Beyond The (Familiar) Text: Anthropological Innovations In Method, Form, And Content
Organizer: Yarimar Bonilla (Rutgers University) Chair: Steven Feld (VoxLox) Presenters: Elizabeth Povinelli (Columbia University), Jason De León (University of Michigan), Natasha Myers (York University), S. Lochlann Jain (Stanford University), Anna Tsing (University of California, Santa Cruz), and Elaine Gan (University of California, Santa Cruz) Sponsored by: Society for Cultural Anthropology
This roundtable showcased projects that extend ethnographic methods and forms beyond text. The five presentations explored sensual and affective modes of storytelling through film (Povinelli and Feld), photography (De León and Gan), drawing (Myers and Jain), and exhibitions (De León and Gan). I will briefly discuss these presentations and offer readers the opportunity to further explore the projects through their respective digital platforms, as well as an archive of the roundtable created through Twitter and Storify.
While ethnographic attention to sight, sound, texture, and movement reveals novel objects of inquiry and goes beyond writing, the panelists did not specifically address the extent to which these avenues are new in anthropology and cross-disciplinary collaborations. Following the discussion, I am left contemplating the ways in which “tradition” in the discipline seeps into practices like presenting at a conference, even at time when we are talking about innovation, creativity, and experimentation.
Elizabeth Povinelli first introduced the work of the Karrabing Film Collective, an indigenous media group based in Australia. After showing their short film Salt, Povinelli discussed how Karrabing challenges the oppression of settler colonialism through the aesthetic form of film.
Jason De León similarly explored the ways in which undocumented migrants tell their stories through narratives and photography, as well as the materiality of living sparingly (e.g. out of backpacks) in precarious conditions. Povinelli and De León both showed how visual forms in ethnography demonstrate struggle differently than text alone, making visible the lives of those rendered invisible by state domination and colonial violence.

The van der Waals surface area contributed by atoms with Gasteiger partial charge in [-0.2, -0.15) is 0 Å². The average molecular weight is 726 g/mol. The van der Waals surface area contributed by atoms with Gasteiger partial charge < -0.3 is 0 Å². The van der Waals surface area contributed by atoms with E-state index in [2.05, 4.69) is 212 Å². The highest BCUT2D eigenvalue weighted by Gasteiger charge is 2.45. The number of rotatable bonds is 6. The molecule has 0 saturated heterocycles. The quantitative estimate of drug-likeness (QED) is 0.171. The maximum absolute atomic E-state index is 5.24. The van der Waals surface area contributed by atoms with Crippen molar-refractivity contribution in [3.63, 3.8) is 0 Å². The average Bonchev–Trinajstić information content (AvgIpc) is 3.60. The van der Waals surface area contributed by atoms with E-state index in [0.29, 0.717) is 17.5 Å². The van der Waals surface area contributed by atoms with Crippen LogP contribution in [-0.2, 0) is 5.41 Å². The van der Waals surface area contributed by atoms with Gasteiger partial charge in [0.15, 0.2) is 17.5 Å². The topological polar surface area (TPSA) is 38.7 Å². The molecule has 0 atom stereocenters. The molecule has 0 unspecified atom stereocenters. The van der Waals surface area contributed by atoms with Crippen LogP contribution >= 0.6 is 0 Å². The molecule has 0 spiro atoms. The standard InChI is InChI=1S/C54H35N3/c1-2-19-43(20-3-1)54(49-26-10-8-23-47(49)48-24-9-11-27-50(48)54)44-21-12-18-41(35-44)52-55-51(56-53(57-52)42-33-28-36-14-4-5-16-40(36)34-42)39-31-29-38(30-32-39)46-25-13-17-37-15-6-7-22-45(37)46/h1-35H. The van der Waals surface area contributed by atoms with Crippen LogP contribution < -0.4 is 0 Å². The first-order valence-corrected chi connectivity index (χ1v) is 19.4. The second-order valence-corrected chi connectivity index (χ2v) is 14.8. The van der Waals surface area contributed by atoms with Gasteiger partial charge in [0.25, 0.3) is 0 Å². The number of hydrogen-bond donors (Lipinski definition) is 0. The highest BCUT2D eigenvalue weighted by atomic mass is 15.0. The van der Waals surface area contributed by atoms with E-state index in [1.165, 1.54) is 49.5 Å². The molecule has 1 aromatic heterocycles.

Natasha Myers reflected on her bodily and sensory engagements with the cultures of life sciences. Myers sees herself as a sensor in the field, asking questions like, “How might I become a nose to better sense the smells?” She demonstrated how she transformed the energy of bodily movements into visual media through drawing in her fieldnotes—curved, dynamic lines representing energy forms that “leap off the page.”
S. Lochlann Jain similarly discussed how drawing and art can disrupt reliance on text. Jain showed Things That Art Cards, small rectangular cards that challenge categories and provoke critical, analytical thought. Bringing the possibilities of art to her students at Stanford, Jain developed an Empathy Lab as an interdisciplinary space to explore the aesthetic, performative, and bodily in research.
Lastly, Elaine Gan presented multimedia projects that provocatively explore ecological relationships between time, landscapes, plant life, and human life. Her three-dimensional installations show how art in ethnography is not only about adding images to text but also about crafting new modes of inquiry for critical analysis. For Gan, employing multiple genres in ethnography is like working with a loom, selecting from array of materials to weave a story together.
The roundtable presentations highlighted the ways in which anthropologists are pushing against the traditional boundaries of ethnography and asking critical questions about the limitations and possibilities of visual, sensory, and digital modes. The innovative methods, forms, and content were refreshing, offering creative imaginings for where the discipline might be heading. However, the question still remains: what are the limitations of visual and sensory forms and, alternatively, what is the value of text? Povinelli suggested that while films such as Salt have an argument, they do not necessarily make the argument. De León adds that his backpack-driven art installations conveyed a variety of messages to the audience but perhaps did not offer quite enough; the installation’s audience expressed empathy but also wanted more context in order to understand how they should feel.